The Dallas Fuel turned in a disappointing performance
When Overwatch League first started, the Dallas Fuel were the unanimous "Saviors of the West." If there was one mixed roster that was going to fight for a top spot in the standings, it was going to be Dallas. Three wins and seven losses later, they're sitting in tenth place with a -11 map differential (wins minus losses).
Perhaps the Dallas core, made up of the former Team Envy roster, was just heavily romanticized coming into it. They were the only non-Korean team to win an Apex tournament in Seoul, and they remained strong through Overwatch Contenders season one. Additions such as fan-favorite tank, Félix "xQc" Lengyel, star support player, Scott "Custa" Kennedy, and DPS legend, Brandon "Seagull" Larned made Dallas look even more formidable on paper. Something just wasn't clicking.
Padilla and others say that although there's a wealth of talent on the Dallas roster, many of their players have had significant mental barriers that have interfered with their play. xQc has a long history of getting in his own head, and Padilla suggests that his vocality in regards to his own struggles might have impacted the rest of the team, which is why they looked better after his suspension. Hyeon "EFFECT" Hwang and Timo "Taimou" Kettunen have also battled with the mental game, as evidenced by the fluctuation in quality of their play. If Dallas can't break these issues down in the dugout and in scrims, they're in for a very long season.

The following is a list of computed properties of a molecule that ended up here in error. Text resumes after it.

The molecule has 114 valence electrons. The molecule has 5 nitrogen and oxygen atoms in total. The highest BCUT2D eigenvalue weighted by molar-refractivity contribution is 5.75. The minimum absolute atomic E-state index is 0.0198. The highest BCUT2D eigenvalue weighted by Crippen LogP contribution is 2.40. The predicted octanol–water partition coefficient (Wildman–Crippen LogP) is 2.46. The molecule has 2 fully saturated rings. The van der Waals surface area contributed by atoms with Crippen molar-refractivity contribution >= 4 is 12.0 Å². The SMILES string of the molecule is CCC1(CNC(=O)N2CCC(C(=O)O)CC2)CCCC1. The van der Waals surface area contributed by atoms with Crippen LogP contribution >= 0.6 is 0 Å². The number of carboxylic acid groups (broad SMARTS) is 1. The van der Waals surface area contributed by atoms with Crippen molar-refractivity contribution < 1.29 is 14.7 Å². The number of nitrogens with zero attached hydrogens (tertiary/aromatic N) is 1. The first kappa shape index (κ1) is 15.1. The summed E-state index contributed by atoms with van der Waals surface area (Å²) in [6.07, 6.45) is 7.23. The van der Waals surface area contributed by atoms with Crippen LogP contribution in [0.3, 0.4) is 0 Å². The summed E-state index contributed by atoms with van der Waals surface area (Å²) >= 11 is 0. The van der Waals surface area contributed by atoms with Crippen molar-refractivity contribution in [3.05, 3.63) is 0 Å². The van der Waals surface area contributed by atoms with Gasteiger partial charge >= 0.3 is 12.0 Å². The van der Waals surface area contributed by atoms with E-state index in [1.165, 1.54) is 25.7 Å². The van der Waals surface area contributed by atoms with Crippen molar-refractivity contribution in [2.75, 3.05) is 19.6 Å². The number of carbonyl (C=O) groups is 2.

A new meta might help
Now that Mercy will likely see much more bench time in professional play, we very well might see some of these struggling teams step up their game. Many teams are already hinting at impending tank-heavy compositions, which means our beloved Lúcio will find his way back into the meta. There's also a good chance that Moira and Ana will be called up since their heals shine with high-HP, clustered teammates.
Shanghai in particular should at least get a few wins this stage now that Roshan and Altering's styles will fit better with the meta. They also made headlines by hiring the first female player, Kim "Geguri" Se-yeon, to fill a much-needed Zarya role for triple and quad-tank compositions. Another tank they added was Euiseok "Fearless" Lee, who Padilla says is able to do what Roshan can't—"He gets in there, slams faces into the ground, and gets out."
Florida will finally be able to unleash Sebastian "Zebbosai" Olsson on Lúcio, which alone is a huge step in the right direction. The addition of Joonas "Zappis" Alakurtti will offer more flexibility in the tank meta, and bringing on Ha Jung "Sayaplayer" Woo should lock Florida in for one of the best Tracers in the league. All around, a new meta and new players should make Florida a much more competitive team.
Team Envy thrived in the old tank meta, so there's no reason to think Dallas won't be able to do it again. Taimou can stay in the starting six as Roadhog, and Jonathan "Harryhook" Rua is a phenomenal Lúcio and shot-caller. Expect Dallas to convert some of those close matches to wins in stage two.